When Penny initially accepted Samantha’s offer to buy her oboe, she used the words ‘ I will buy it if I can raise the money’. This constitutes a conditional acceptance, i.e. the transaction could not take place unless a condition was met. Conditional acceptance is not binding in a contract, therefore in the first instance no binding acceptance was given so no contract was formed.
The second time Penny tried to contact Samantha regarding the purchase, she made a phone call. She did not however speak to Samantha herself but Samantha’s daughter Anne. If Penny had spoken to Samantha, then this would have acted as final agreement, or acceptance, and the contract would have been binding. As this was not the case, it was irrelevant that Anne had forgotten to tell her mother of the message left by Penny, as acceptance has to be communicated to the person offering the goods themselves, i.e. it is not possible to accept an offer when the person offering is unable to receive the acceptance.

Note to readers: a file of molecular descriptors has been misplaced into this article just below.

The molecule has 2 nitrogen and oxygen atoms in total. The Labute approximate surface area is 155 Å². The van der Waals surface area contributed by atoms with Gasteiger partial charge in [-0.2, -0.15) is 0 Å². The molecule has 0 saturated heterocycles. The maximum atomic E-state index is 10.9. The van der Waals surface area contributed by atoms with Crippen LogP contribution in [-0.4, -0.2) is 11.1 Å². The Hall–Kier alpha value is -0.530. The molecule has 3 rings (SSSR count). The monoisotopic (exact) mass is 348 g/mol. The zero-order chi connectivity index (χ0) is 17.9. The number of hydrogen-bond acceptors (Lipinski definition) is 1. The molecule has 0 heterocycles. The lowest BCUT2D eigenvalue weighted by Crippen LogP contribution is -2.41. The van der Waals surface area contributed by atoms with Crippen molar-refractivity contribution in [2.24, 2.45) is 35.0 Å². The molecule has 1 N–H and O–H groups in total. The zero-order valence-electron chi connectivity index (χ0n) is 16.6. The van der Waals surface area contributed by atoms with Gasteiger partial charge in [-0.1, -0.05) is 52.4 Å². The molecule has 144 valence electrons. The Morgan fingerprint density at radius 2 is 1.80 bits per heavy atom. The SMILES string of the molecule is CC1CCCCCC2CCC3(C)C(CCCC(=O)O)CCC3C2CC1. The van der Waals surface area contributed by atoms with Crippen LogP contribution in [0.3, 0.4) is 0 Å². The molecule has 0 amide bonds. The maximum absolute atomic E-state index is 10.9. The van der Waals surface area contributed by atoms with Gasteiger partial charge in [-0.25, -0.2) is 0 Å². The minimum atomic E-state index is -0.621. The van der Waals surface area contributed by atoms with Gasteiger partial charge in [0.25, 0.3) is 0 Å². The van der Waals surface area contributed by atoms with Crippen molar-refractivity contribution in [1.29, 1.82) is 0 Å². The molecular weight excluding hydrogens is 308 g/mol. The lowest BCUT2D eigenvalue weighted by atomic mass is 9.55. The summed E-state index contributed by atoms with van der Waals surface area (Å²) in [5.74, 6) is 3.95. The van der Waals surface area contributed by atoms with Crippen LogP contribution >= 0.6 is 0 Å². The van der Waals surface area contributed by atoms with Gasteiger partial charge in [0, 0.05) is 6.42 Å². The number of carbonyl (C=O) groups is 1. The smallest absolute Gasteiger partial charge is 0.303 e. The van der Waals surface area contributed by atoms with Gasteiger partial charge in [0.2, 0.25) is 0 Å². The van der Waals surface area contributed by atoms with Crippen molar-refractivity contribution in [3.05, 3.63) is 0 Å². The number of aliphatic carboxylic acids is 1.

‘Suppose, for instance, that I shout an offer to a man across a river or a courtyard but I do not hear his reply because it is drowned by an aircraft flying overhead. There is no contract at that moment. If he wishes to make a contract, he must wait till the aircraft is gone and then shout back his acceptance so that I can hear what he says. Not until I have his answer am I bound.’
Once Samantha had taken the decision to accept Gillian’s offer instead of Penny’s, she sent a letter of revocation. However, the letter was not delivered, so the revocation was not completed. This is because revocation, unlike acceptance, does not conform to the postal rule, i.e. the revocation is not completed on posting of the letter, but on delivery of it. In the case of Byrne v Van Tienhoven a letter of revocation was sent out. Whilst it was in transit, a telegraph of acceptance was sent, this reached before the revocation was delivered. The postal rule states that as soon as the acceptance was mailed it was valid. It was held that the contract was binding. Whilst in the case of Samantha and Penny, there was no completion or termination of the contract; it was still possible for Penny to accept the offer on the morning of the Saturday when she went to collect the oboe.